OTT streaming and eCommerce have experienced record growth this past year, and now retailers and OTT services are looking for ways to monetize through their ad products. Historically, Amazon has owned much of both retail and streaming media market share with their DSP and FireTV products. Still, other major retailers and OTT services such as Walmart and Roku have recently announced partnerships to become more competitive in the space. These ad products have unique capabilities that will help advertisers reach and engage their target audience in more effective ways. Still, they will also create new challenges for advertisers to navigate.
Advantages of retail and streaming media for advertisers
With anything new, there will be early adopters and those who wait before jumping in. Advertisers who decide to try retail and streaming media early will have a first-mover advantage. In media, this usually means lower inventory costs compared to more mature advertising platforms since there will be less auction competition. For advertisers without large budgets, being an early adopter is even more critical. It allows them to make relatively inexpensive gains in their market share before their larger competitors come in and inflate the overall value of the inventory.
Robust data adds additional value to advertisers seeking to use retail and streaming media. Retailers and OTT services have a wealth of first-party shopping or consumption data otherwise inaccessible from other ad platforms. In other words, advertisers can only use the data from each specific retailer or OTT service on their ad products. For example, Amazon has data on what particular products a user views or purchases on Amazon. Their DSP is the only place an advertiser can activate media spend using this data. This exclusive data provides advertisers with a compelling reason to utilize these DSPs and gives them an effective value ad over other platforms that rely only on 3P data targeting.
Upcoming privacy updates will make data more difficult to collect; however, data compiled by retailers and OTT services will be minimal since most of their data doesn’t rely on 3rd party tracking pixels. Most digital ad platforms use tracking pixels to gather the majority of their data from browser behavior. Once the transition to a cookieless web environment happens, it will make data collection through pixels incomplete and unreliable. For this reason, ad platforms with access to first-party data, such as retailers or OTT services, will provide sustainable insights into consumer behavior as the media landscape shifts towards more strict privacy standards.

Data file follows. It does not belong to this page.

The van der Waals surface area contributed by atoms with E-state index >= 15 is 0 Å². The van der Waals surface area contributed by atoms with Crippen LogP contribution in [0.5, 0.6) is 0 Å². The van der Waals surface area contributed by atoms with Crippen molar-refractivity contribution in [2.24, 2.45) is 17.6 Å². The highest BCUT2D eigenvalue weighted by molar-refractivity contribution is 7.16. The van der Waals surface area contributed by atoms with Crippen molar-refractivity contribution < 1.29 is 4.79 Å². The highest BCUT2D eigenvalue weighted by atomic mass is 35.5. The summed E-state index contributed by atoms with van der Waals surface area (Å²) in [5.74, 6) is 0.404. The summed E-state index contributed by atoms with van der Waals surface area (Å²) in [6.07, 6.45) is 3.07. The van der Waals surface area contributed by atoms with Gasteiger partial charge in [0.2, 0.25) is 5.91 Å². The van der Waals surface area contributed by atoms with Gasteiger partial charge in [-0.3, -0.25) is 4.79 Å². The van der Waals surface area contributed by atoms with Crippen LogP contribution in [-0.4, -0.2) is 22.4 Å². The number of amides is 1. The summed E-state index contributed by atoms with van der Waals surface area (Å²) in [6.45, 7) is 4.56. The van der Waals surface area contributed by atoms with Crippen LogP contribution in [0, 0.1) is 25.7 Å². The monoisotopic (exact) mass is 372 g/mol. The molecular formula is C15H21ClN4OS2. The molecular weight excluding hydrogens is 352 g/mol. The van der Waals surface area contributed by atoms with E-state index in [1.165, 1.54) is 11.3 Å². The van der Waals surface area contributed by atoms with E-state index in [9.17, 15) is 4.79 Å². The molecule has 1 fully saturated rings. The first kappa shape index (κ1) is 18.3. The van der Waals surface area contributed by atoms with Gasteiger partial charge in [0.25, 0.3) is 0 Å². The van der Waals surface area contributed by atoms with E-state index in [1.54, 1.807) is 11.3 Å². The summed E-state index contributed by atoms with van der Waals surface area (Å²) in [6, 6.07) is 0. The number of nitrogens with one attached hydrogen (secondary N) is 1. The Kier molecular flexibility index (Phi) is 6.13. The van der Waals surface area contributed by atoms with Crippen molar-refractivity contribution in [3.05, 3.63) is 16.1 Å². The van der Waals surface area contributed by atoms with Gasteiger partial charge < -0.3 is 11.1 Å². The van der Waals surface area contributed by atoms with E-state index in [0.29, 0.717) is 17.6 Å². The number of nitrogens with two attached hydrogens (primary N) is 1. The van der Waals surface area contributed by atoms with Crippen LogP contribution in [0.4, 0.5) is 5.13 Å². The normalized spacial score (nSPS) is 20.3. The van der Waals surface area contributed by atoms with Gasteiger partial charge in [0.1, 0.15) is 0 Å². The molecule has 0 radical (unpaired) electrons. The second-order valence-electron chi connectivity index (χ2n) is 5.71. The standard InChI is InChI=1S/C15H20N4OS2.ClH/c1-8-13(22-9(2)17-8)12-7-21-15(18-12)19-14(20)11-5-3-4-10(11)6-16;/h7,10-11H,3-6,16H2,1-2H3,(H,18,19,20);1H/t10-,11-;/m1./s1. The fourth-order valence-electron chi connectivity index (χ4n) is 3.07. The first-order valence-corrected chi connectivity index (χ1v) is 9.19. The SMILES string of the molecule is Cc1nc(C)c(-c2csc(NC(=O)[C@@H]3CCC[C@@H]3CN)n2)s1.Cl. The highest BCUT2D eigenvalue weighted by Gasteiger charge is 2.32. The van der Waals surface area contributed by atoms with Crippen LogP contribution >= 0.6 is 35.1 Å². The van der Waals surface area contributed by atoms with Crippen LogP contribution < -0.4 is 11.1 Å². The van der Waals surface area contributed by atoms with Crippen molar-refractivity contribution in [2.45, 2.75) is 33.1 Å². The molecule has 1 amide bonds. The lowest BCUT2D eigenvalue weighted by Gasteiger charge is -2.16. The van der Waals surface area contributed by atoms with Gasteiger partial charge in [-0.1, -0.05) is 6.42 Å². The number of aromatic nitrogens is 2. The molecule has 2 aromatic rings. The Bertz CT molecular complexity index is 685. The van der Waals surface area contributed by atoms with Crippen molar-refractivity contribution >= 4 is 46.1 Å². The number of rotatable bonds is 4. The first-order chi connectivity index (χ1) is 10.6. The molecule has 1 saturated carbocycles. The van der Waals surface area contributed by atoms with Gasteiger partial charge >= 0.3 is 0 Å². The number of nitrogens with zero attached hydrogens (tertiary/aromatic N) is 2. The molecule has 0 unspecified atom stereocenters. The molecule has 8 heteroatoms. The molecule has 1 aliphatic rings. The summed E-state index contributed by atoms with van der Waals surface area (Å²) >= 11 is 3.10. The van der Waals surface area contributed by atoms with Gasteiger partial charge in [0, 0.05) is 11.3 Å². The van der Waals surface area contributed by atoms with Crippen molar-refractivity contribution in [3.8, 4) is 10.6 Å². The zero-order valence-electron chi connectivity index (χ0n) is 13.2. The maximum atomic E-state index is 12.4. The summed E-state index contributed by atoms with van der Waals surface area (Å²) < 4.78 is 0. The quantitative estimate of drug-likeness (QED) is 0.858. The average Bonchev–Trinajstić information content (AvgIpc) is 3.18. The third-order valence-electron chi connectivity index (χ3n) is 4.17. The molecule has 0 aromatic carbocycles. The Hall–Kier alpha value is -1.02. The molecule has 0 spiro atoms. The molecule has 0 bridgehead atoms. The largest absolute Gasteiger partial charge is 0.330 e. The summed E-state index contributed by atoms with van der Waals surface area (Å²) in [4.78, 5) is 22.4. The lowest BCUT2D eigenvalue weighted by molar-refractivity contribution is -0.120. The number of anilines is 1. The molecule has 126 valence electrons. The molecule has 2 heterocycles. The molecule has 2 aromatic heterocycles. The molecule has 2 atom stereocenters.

Retail and streaming media inherently have unique measurement capabilities, benefitting advertisers who have more niche business goals. Using retail as an example, CPG brands that rely on wholesale retailers to generate a portion of their sales have historically had difficulty attributing the impact media has on off-property sales. By using the ad products owned by each specific retailer, advertisers can gain a greater level of insight and measurement. For example, Walmart’s new customized Trade Desk DSP will include the ability for advertisers to attribute media spend to both on-site and in-store purchases made at Walmart. Similarly, an AVOD or SVOD service can use an ad platform like Roku to generate installs of their app on Roku devices, which isn’t possible to measure through any other ad platform. This kind of measurement is a game-changer for advertisers who rely on retail or OTT as a significant part of their business model.
The retail and streaming media challenges for advertisers
Fragmentation and more walled gardens are two of the challenges advertisers will have to navigate in the world of retail and streaming media. Anytime more ad platforms join the media ecosystem, measuring omnichannel performance becomes increasingly difficult. Even with the best cross-channel attribution model, there will still be gaps in omnichannel measurement since all of these new walled gardens will want to protect their data. Because of this, advertisers will need to understand how each of these ad platforms help them achieve their business goals to determine the investment level for each media channel.
What can advertisers do now?
Many ad products, such as Amazon and Roku, are currently available to most advertisers. A handful of others, such as Hulu and Walmart’s ad products, are slowly being rolled out to more advertisers. As eCommerce and OTT streaming continue to become more popular among the general public, advertisers who are first movers to the retail and streaming media space will have unique opportunities to meet consumers where they are before their competition does. Retail and streaming media are just getting started. It will be the forward-looking advertisers and agencies who can take the most significant advantage of retail and streaming media’s unique capabilities.
Trevor Clune, Senior Analyst, Digital Media
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